Sep. 02, 2019- Update #1 – 9:00am EDT – Destructive Dorian Lashing Grand Bahama Island
Hurricane Dorian is breaking records over the Bahamas as the most destructive hurricane to ever hit the Bahama Islands. Catastrophic winds with gusts over 200 mph are smashing through the islands leaving devastation in their wake. Storm surge of 18 to 23 feet above normal tide levels with higher destructive waves are expected throughout the storm’s passing.
On Dorian’s current track and speed of movement, the core of extremely dangerous Hurricane Dorian will continue to pound Grand Bahama Island through much of today and tonight. The hurricane will move dangerously close to the Florida east coast tonight through Wednesday evening.
NASA’s Global Precipitation Measurement mission (GPM) was on hand to measure the amount of rainfall that the Bahama Islands are experiencing now.
On Monday morning, September 2, Hurricane Dorian was over the island of Grand Bahama as a category 5 storm. As has been the case for the past several days, Dorian’s inner core continues to produce 6 to 14 inches of rain accumulation. Hurricane Dorian’s forward motion has slowed to walking pace, so future updates to this rain-accumulation map may show greater accumulation over Grand Bahama than elsewhere along the storm’s path.
NASA’s Aqua satellite captured this image of Dorian at 2:05 am EDT (0705 UTC) using its AIRS (Atmospheric Infrared Sounder) instrument analyzed temperatures within Hurricane Dorian. Cloud top temperatures within Dorian were as cold as or colder than minus 50 degrees Fahrenheit (minus 45.5 degrees Celsius). Infrared data provides temperature information, and the strongest thunderstorms that reach high into the atmosphere have the coldest cloud top temperatures. In this image, the amount of purple (coldest temperatures) surrounding the eye shows the huge and massive number of thunderstorms that continue to circle around the still very well-defined eye.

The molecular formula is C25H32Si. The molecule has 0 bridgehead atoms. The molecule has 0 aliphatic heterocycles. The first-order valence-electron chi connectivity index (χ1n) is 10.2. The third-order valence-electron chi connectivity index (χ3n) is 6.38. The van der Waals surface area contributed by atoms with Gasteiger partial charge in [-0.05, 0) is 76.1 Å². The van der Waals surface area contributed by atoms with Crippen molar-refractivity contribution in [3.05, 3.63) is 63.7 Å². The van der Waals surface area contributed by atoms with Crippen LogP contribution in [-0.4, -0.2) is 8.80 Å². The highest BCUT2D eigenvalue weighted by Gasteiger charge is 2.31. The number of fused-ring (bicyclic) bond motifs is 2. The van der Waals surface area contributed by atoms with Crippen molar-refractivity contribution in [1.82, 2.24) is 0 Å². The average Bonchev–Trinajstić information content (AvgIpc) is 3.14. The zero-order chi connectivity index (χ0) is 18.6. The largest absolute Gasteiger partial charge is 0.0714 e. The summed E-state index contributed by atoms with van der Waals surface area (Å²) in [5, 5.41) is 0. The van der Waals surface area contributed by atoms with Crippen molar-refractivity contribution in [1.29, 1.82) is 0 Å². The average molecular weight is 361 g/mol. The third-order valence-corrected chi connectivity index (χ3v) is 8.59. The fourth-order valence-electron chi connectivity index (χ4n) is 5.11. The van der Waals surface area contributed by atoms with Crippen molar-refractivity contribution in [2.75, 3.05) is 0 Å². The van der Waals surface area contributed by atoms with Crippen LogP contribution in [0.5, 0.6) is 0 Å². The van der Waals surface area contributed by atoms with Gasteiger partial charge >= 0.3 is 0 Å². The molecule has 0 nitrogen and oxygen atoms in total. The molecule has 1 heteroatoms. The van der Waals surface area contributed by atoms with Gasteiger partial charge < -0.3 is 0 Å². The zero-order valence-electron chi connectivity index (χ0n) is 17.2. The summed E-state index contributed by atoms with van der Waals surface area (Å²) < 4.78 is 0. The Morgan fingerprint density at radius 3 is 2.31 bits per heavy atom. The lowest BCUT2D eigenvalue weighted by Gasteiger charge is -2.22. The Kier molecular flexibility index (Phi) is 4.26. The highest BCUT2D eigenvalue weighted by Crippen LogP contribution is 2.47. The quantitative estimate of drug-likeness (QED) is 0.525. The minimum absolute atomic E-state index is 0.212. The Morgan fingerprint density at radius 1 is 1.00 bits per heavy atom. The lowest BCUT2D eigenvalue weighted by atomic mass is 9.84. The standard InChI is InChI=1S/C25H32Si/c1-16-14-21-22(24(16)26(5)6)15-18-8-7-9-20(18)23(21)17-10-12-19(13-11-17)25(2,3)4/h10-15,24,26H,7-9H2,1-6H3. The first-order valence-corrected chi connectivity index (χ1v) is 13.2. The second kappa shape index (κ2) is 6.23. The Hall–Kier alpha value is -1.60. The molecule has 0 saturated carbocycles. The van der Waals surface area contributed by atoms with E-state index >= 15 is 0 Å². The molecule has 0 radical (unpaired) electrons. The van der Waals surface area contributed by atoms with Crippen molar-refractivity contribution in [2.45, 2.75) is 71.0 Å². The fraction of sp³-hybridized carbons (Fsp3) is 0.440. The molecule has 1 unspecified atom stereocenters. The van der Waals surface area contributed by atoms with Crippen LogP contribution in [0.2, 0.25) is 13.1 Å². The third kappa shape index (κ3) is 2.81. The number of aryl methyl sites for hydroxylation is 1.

At present Dorian is located at latitude 26.7N and longitude 78.3W which is about 30 miles (50 km) east-northeast of Freeport, Grand Bahama Island and about 115 miles (185 km) east of West Palm Beach, FL. Maximum sustained winds are now 165 mph (270 km/h) down from a high of 185 mph (298 km/h). The present movement of storm is west at 1 mph (2 km/h) leaving the storm basically parked in location for hours. The minimum central pressure inside the storm is 916 mb.
For more updates on this storm, visit: https://www.nhc.noaa.gov
By Lynn Jenner
NASA Goddard Space Flight Center